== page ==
(C) The number of workers who received restitution;

(D) The amount of liquidated damages assessed under the Contract Work Hours and Safety Standards Act;

(E) Corrective measures taken; and

(F) Any information that may be necessary to review any recommendations for an appropriate adjustment in liquidated damages.

(iii) If none of the conditions in paragraphs (d)(2)(i) or (ii) of this subsection are present, close the case and retain the report in the appropriate contract file.

(iv) If substantial evidence is found that violations are willful and in violation of a criminal statute, (generally 18 U.S.C. 874 or 1001), forward the report (supplemented if necessary) to the Attorney General of the United States for prosecution if the facts warrant. Notify the Administrator, Wage and Hour Division, when the report is forwarded for the Attorney General's consideration.

(e) Department of Labor investigations. The Department of Labor will furnish the contracting officer an enforcement report detailing violations found and any corrective action taken by the contractor, in investigations that disclose--

(1) Underpayments totaling $1,000 or more;

(2) Aggravated or willful violations (or, when the contracting officer believes that the contractor has disregarded its obligations to employees and subcontractors under the Davis-Bacon Act); or

(3) Potential assessment of liquidated damages under the Contract Work Hours and Safety Standards Act.

(f) Other investigations. The Department of Labor will provide a letter summarizing the findings of the investigation to the contracting officer for all investigations that are not described in paragraph (e) of this subsection.

22.406-9 Withholding from or suspension of contract payments.

(a) Withholding from contract payments. If the contracting officer believes a violation exists (see 22.406-8), or upon request of the Department of Labor, the contracting officer must withhold from payments due the contractor an amount equal to the estimated wage underpayment and estimated liquidated damages due the United States under the Contract Work Hours and Safety Standards Act. (See 22.302.)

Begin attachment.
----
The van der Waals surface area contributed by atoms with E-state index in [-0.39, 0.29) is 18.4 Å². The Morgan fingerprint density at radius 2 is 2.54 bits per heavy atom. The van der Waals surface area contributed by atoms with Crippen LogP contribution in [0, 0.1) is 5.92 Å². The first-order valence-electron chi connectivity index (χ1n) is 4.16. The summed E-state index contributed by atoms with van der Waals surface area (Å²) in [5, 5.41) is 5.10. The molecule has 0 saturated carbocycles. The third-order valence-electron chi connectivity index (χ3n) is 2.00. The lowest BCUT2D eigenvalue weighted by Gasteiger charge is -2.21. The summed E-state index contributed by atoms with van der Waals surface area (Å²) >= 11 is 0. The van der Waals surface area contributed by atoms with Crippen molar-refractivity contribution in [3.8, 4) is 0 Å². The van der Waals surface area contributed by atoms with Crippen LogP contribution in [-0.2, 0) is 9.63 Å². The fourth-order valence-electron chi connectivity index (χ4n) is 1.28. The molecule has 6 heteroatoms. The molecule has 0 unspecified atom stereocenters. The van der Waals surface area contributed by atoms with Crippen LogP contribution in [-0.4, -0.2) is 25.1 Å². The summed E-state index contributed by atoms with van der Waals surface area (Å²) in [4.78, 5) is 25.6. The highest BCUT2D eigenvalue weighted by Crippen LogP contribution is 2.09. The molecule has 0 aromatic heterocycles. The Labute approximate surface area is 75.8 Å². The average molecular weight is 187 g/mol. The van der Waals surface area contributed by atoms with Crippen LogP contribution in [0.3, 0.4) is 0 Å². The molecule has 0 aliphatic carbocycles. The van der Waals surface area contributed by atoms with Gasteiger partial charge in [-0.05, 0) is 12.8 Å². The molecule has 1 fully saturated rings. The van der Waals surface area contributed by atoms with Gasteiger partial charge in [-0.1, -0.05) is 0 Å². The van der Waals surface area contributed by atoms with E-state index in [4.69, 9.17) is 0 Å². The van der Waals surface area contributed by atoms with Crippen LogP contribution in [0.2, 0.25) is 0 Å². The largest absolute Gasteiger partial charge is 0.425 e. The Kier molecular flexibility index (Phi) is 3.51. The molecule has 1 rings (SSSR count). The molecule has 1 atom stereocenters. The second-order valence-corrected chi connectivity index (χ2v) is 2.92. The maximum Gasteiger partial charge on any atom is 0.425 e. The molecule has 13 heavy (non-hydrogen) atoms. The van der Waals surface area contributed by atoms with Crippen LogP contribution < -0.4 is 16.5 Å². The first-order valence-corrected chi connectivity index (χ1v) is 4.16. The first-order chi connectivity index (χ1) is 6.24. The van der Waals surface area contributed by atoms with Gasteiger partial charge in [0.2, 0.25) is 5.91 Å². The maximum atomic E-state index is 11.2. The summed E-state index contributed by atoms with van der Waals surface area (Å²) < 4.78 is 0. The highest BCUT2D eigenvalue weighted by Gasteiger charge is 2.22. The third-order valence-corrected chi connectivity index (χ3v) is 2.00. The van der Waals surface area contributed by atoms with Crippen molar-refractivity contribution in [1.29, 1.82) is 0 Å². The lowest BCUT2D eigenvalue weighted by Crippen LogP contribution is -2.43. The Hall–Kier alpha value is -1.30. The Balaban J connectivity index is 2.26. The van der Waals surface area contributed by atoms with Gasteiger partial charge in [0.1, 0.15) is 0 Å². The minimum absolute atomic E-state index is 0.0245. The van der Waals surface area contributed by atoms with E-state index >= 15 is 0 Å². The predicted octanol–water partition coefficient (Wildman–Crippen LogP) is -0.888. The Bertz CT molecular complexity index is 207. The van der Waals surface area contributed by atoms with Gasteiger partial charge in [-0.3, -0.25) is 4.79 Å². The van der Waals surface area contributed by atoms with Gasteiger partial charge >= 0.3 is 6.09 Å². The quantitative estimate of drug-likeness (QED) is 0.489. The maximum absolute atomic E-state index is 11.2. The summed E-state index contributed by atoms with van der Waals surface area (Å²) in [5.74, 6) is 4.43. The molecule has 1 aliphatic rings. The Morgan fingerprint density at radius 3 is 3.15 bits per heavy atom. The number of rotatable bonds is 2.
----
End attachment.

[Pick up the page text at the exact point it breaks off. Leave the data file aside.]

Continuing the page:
(1) If the contracting officer believes a violation exists or upon request of the Department of Labor, the contracting officer must withhold funds from any current Federal contract or Federally assisted contract with the same prime contractor that is subject to either Davis-Bacon Act or Contract Work Hours and Safety Standards Act requirements.

(2) If a subsequent investigation confirms violations, the contracting officer must adjust the withholding as necessary. However, if the Department of Labor requested the withholding, the contracting officer must not reduce or release the withholding without written approval of the Department of Labor.

(3) Use withheld funds as provided in paragraph (c) of this subsection to satisfy assessed liquidated damages, and unless the contractor makes restitution, validated wage underpayments.

(b) Suspension of contract payments. If a contractor or subcontractor fails or refuses to comply with the labor standards clauses of the Davis-Bacon Act and related statutes, the agency, upon its own action or upon the written request of the Department of Labor, must suspend any further payment, advance, or guarantee of funds until the violations cease or until the agency has withheld sufficient funds to compensate employees for back wages, and to cover any liquidated

damages due.

(c) Disposition of contract payments withheld or suspended.

(1) Forwarding wage underpayments to the Secretary of the Treasury. Upon final administrative determination, if the contractor or subcontractor has not made restitution, the contracting officer must forward to the appropriate disbursing office Standard Form (SF) 1093, Schedule of Withholdings Under the Davis-Bacon Act (40 U.S.C. 276(a)) and/or Contract Work Hours and Safety Standards Act (40 U.S.C. 327-333). Attach to the SF 1093 a list of the name, social security number, and last known address of each affected employee; the amount due each employee; employee claims if feasible; and a brief rationale for restitution. Also, the contracting officer must indicate if restitution was not made because the employee could not be located. The Government may assist underpaid employees in preparation of their claims. The disbursing office must submit the SF 1093 with attached additional data and the funds withheld (by check) to the Secretary of the Treasury.

(2) Returning of withheld funds to contractor. When funds withheld exceed the amount required to satisfy validated wage underpayments and assessed liquidated damages, return the funds to the contractor.

(3) Limitation on forwarding or returning funds. If the Department of Labor requested the withholding or if the findings are disputed (see 22.406-10(e)), the contracting officer must not forward the funds to the Secretary of the Treasury, or return them to the contractor without approval by the Department of Labor.

(4) Liquidated damages. Upon final administrative determination, the contracting officer must dispose of funds withheld or collected for liquidated damages in accordance with agency procedures.